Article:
By Howard Davies/London
After long and sometimes painful negotiations, which stress-tested the personal relationships between many countries’ central bankers and regulators to the limit, the Basel Committee laid a long-expected egg in December 2017.
Described as a package that finalises the post-2008 reforms to the global regime for bank capital, it brings to an end the process known as Basel 3.
Bankers have dubbed the result “Basel 4,” arguing that the final package contains many new and more burdensome requirements.
But the Committee is adamant that the new rules should be regarded as part and parcel of the reform programme begun in 2009, in the wake of the global financial crisis.
Basel 4 may come one day, but this is not it, they insist.
What problem does the new package seek to resolve? In the preamble, the regulators refer to “a worrying degree of variability in banks’ calculations of [risk-weighted assets].” They have found that applying the major banks’ different internal models to the same portfolio of loans can produce very different numbers, meaning that some banks would be carrying significantly less capital than others for the same quantum of assumed risk.
The logical answer to that problem, one might think, is to interrogate the models closely, to see what is driving the differences, and demand calibration changes where the resultant asset reductions are deemed excessive.
But the regulators clearly doubt their capacity to penetrate the dark recesses of banks’ internal models; so, instead, they have imposed a so-called “output floor.” In other words, however much your model reduces risk-weighted assets, you cannot take credit for more than a 27.5% cut.
The output floor is expressed as a net figure, of 72.5%, below which you cannot go.
Why the unusually precise figure of 72.5%? The answer is obvious.
It is half way between 75%, which was the final US bid, and 70%, which was the French offer.
They agreed to split the difference.
Although this may make no sense, even affected banks had come to the view that some kind of agreement was better than none.
Continuing uncertainty made capital planning very difficult.
So bankers favoured a deal, and will live with the outcome, if it is genuinely the end of the programme.
Unfortunately, this new agreement is unlikely to draw a line under the capital debate.
Even though senior central bankers like Mark Carney, the Governor of the Bank of England and Chair of the Financial Stability Board, think there is now enough capital in the banking system, many do not share his view.
Anat Admati of Stanford would like capital ratios well above 20%. Martin Wolf of the Financial Times makes a similar case.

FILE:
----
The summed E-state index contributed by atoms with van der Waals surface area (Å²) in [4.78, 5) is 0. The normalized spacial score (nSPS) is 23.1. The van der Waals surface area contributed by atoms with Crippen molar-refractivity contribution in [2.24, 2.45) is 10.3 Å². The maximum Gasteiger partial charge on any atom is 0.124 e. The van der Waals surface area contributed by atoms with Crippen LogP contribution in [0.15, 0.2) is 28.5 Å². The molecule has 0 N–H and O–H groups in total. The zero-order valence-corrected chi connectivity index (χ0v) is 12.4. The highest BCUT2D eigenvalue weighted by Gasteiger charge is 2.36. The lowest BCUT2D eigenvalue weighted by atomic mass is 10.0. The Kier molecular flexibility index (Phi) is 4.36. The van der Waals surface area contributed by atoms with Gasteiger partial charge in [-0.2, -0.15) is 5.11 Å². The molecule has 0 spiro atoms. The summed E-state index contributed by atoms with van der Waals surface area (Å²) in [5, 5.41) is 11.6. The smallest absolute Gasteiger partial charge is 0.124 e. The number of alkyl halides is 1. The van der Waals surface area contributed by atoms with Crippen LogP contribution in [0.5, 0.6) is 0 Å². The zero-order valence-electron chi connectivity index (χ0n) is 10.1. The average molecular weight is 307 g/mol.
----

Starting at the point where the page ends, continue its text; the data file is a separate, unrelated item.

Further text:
He thinks banks are still dangerously unstable.
Andy Haldane of the Bank of England points out that, given the low pricing of bank equity, on a market-adjusted basis banks are not as strong as they seem.
Bankers, by contrast, point to the high cost of equity and argue that forcing banks to raise even more will increase the cost and decrease the availability of credit.
In Europe, around half of the improvement in capital ratios has come from reducing lending rather than raising new equity.
There is little meeting of minds between the two camps.
So it was a relief to encounter William Cline’s book The Right Balance for Banks, which attempts to produce a rationale for the appropriate level of bank capital.
Drawing on a wide range of research and market analysis, Cline argues that requiring banks to hold more capital does indeed increase the cost of credit to some extent.
Although there is some evidence that bank debt is cheaper if equity backing is high, which one would expect, the reduction is not one for one.
And an increase in the cost of credit is likely to depress growth and generate welfare losses.
On the other hand, higher equity for banks will reduce the incidence of bank failures, which impose high costs on the economy and on individuals.
Reducing the number and severity of crises is evidently desirable.
So Cline attempts to calculate where the optimal balance might lie, recognising that to reduce the risk of bank failure to zero might carry irrationally high costs.
Cline’s conclusion is that “the optimal capital ratio is 7% to 8% of total assets, corresponding to 12% to 14% of risk-weighted assets (using the ratio of risk-weighted assets to total assets in euro area and US banks).”
These figures are, in fact, quite close to the numbers underlying the new Basel requirements as implemented by national regulators.
Most British banks, for example, are now targeting a requirement of 13%, and typically carry a bit more “for luck.”
Cline’s approach is intuitively appealing.
He recognises that the ratio might reasonably be shaded up for systemically important banks, those famously dubbed “too big to fail.” In the regulatory school where I was trained – the Bank of England – we were told never to use that fatal phrase, for fear of generating precisely the moral hazard we wished to avoid.
But there is no getting away from it in the post-crisis world.
Will Cline’s hard work end the debate? I doubt it.
Even now, I hear axes being ground, and statistical models being recalculated.
And there are still no votes in taking the pressure off big banks.
The central bankers will need to hold their nerve, and the bankers themselves to behave, or a genuine Basel 4 may hove into view on the banks of the Rhine. - Project Syndicate
*Howard Davies is Chairman of the Royal Bank of Scotland.
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